I’m becoming more and more aware of a disturbing phenomenon in many practices today. I’m seeing it much more often and I fear it may be becoming a trend. In fact, it could be emerging as the new number one threat to doctors and their practices. I’ve even decided on a term to describe it: fun deprivation. Just to be clear, here is my definition:
Fun: A source of enjoyment, amusement, or pleasure. . Playful, often noisy, activity.
Deprivation: The state of being deprived; privation; loss; want; bereavement.
Basically, “fun deprivation” means the loss of enjoyment. So what are the symptoms of this unfortunate malady? How do you know if you’re afflicted with “fun deprivation”? Here are some possible signs to watch for:
- Monday is the worst day of your week. Tuesday isn’t any better. Ditto Wednesday. Etc.
- You’ve realized that you don’t particularly like the people you spend every day with, and you perceive that the feeling is mutual.
- Your favorite daily activity is to sit in your private office — by yourself.
- You are usually the last person to arrive at the office every morning, but you compensate by always being the first to leave every afternoon.
OK, those may be a little extreme, but I think you get the message. However, there is one thing you can always rely upon: patients are watching every aspect of your practice and people. As they are sitting in the reception area and as they are keenly listening to the muttering of conversations around them while they are in the chair, you are being observed. Your patients are searching for congruency and incongruence in the mannerisms and interactions of your team as they communicate with you, with each other, and how they show up in the patient relationship. An example of incongruence would be the old joke of asking a person “How are you today?” and they respond with a grimacing face and say “I’m great”. And your response is, “Well if you are great, why don’t you tell your face?”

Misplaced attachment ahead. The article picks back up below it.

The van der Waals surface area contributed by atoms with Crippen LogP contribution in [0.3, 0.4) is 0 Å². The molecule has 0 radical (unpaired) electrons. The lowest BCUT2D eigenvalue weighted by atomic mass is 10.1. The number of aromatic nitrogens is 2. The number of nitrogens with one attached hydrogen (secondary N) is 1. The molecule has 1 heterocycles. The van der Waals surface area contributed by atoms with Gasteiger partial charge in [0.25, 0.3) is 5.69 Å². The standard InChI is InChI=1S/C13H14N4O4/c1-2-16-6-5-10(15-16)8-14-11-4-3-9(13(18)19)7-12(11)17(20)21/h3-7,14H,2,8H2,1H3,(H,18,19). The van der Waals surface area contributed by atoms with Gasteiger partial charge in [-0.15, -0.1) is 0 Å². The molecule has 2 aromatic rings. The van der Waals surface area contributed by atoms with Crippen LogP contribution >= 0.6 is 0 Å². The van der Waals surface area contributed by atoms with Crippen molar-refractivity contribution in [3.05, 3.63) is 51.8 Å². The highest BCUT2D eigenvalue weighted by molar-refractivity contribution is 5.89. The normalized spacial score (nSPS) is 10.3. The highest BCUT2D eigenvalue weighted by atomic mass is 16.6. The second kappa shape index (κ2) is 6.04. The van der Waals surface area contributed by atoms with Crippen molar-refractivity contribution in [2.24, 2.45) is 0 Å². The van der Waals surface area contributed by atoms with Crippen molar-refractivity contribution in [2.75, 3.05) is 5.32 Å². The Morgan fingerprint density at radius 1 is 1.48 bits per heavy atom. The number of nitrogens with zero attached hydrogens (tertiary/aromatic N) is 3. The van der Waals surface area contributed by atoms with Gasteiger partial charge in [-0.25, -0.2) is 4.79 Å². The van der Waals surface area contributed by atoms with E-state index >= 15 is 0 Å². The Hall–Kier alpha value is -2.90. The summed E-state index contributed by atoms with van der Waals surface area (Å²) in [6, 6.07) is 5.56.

Here’s something to consider, rate yourself and your staff on the following scale to see if there is a minor to significant degree of “fun deprivation” in your practice. The purpose of this exercise is to help you see what you are not seeing about your true level of happiness and satisfaction within yourself and your team. If a problem exists and it is acknowledged, solutions can then be created to bring you and others back into balance.
1. Your existing team creates a warm, friendly, helpful, inviting, accepting atmosphere with new team members so the new person doesn’t have to “prove themselves worthy” before being genuinely accepted into the inner circle.
2. There is a noticeable shift in attitudes, behaviors and friendliness between team members and in their interactions with you when the first patients enter the practice at the beginning of each day. It is as if the team is now “on stage” for a performance.
3. Your patients often comment on how much they enjoy being in your office, how friendly and happy everyone is, and how it must be a great place to work. This leads naturally to the willingness (even eagerness) of a vast majority of your patients to refer their friends and family to your practice.
4. You experience very little employee turnover. Once someone joins your team, they recognize it as a unique opportunity and they stay forever. When you do need to hire someone, it is usually a consequence of practice growth and there is a ready pool of candidates due to the outstanding reputation your office has for being such a great place to work.
5. You enjoy all aspects of your practice equally and consider yourself an astute business person as well as a highly skilled and competent clinician. Everyone who really knows you would wholeheartedly agree.
SCORING: Simply add up the numbers you’ve circled. A score of 25 would be “perfect”. You’re having fun!
Guess what, your patients and employees already know the answers to these questions! They know the score.
If there are too many lower numbers it may be a clear indication of a higher than necessary level of stress in your life and also slow or stagnant growth within your practice. Those two things are quite often related. Both also tend to lead to lower than desired personal income.
Let me put a reverse spin on those last three sentences. Doctors who can honestly answer those questions with “all 5’s” will be those who are rarely stressed about work or the office, have practices that continually grow by a healthy margin month after month and year after year, and enjoy the perks that accompany the upper echelons of a high personal income.
Over the next few months, I’ll delve more deeply into this topic here in the newsletter. I really want to work with doctors and their practices to help them mitigate this huge threat in their personal and professional lives, to relieve the unnecessary suffering as a direct result of “fun deprivation.” If this strikes a particular cord with you and you’d like to talk about it, just give me a call. My cell phone number is 214-762-3117.